Reading with dyslexia
Struggling children need the same rigorous foundational phonics programme as their classmates, with the addition of 10-15 minutes of extra daily practice with decodable readers such as BRI.
Piper Books addresses the main dyslexic problems that lead to severe reading difficulties:
BRI-ARI instruction (for younger children) and MRI (for older children, teenagers and adults) place great emphasis on the ‘how-to’ of decoding. This focus provides essential phonological practice as students learn to blend and segment. Growing awareness of the smallest sounds in words is enhanced in the early stages by Spelling with BRI, with children learning to encode by ‘saying the sounds’ as they write each word.
Short-term and long-term memory
“The most effective way to remember the code’s patterns with minimum effort is through controlled exposure and varied repetition.”
Diane McGuinness, Early Reading Instruction
Beginning Reading Instruction: BRI gives children the necessary tools to handle fresh information. New correspondences and words are introduced meticulously, with memory overload avoided at all times. Correspondences are normally encountered at least five times on first introduction and a minimum of five more times in subsequent books. Only four words and five sounds are introduced in the first few stories, with ingenious little plots created from these slight beginnings.
Letters which dyslexic readers readily confuse – e.g. b, d – p, q – h, n – v, w – are widely separated in the instruction.
The selection of letter/sound correspondences in the first stories facilitates the ‘blending’ of sounds: those sounds that are particularly easy to blend, e.g. /m/ and /s/, are introduced early.
Dyslexic children are frequently hampered by slow processing. BRI helps to speed up processing through careful structuring and word repetition. In addition, rereading leads to engagement with all aspects of storytelling, including the encouragement of expressive reading and a marked increase in confidence as well as in fluency.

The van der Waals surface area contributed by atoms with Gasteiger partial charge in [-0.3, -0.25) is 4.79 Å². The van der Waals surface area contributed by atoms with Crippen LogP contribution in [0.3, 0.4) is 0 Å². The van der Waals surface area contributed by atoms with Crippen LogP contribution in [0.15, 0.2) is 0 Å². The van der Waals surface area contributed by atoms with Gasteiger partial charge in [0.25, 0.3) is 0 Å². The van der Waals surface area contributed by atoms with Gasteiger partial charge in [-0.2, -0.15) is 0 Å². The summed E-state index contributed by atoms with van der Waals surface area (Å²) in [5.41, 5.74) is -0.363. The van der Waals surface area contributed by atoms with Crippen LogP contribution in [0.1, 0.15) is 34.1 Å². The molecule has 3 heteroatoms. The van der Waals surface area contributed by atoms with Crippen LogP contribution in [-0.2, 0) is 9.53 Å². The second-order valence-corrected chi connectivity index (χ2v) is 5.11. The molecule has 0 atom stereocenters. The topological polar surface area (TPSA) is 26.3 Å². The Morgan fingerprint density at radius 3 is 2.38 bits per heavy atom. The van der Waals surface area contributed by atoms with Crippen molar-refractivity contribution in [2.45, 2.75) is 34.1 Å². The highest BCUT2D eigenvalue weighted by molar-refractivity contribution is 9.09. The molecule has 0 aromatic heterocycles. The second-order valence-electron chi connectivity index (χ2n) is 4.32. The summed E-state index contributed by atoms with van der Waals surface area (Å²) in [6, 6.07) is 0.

Eye tracking problems
The BRI instruction, sound through the word, helps children to develop the habit of directional reading, training the eye muscles to preferentially track from left to right and the brain to preferentially see to the right in peripheral vision. For children finding this process difficult, the Notched Card is an effective means of ensuring left-to-right tracking (See resources).
ARI readers continue with the structured introduction of the code, increasingly focusing on its complexities. Each set – suitable for KS1 and KS2 children – continue to bridge the gap between decoding skills and reading for meaning and offer sustained and enjoyable reading practice.
For older students for dyslexia:
MRI: Mature Reading Instruction
MRI approaches instructional, narrative and language-rich elements of reading within over eighty poems, plays and stories. The five Levels instil good decoding practices whilst offering the opportunity for sustained reading.
Easy-to-follow approach to foundational skills
Slowly increasing in complexity
Abundant opportunities for overlearning
To reinforce the fundamentals
For fluency development and enhanced comprehension
MRI Tutor Guide
An easy-to-use photocopiable guide provides essential help for students with dyslexia.
- Primary Causes of Reading Difficulty
- Initial and Mastery Assessments
- Sound Checks
- Background Notes on the Stories
- Record Sheets
- Timed and Accurate Word Reading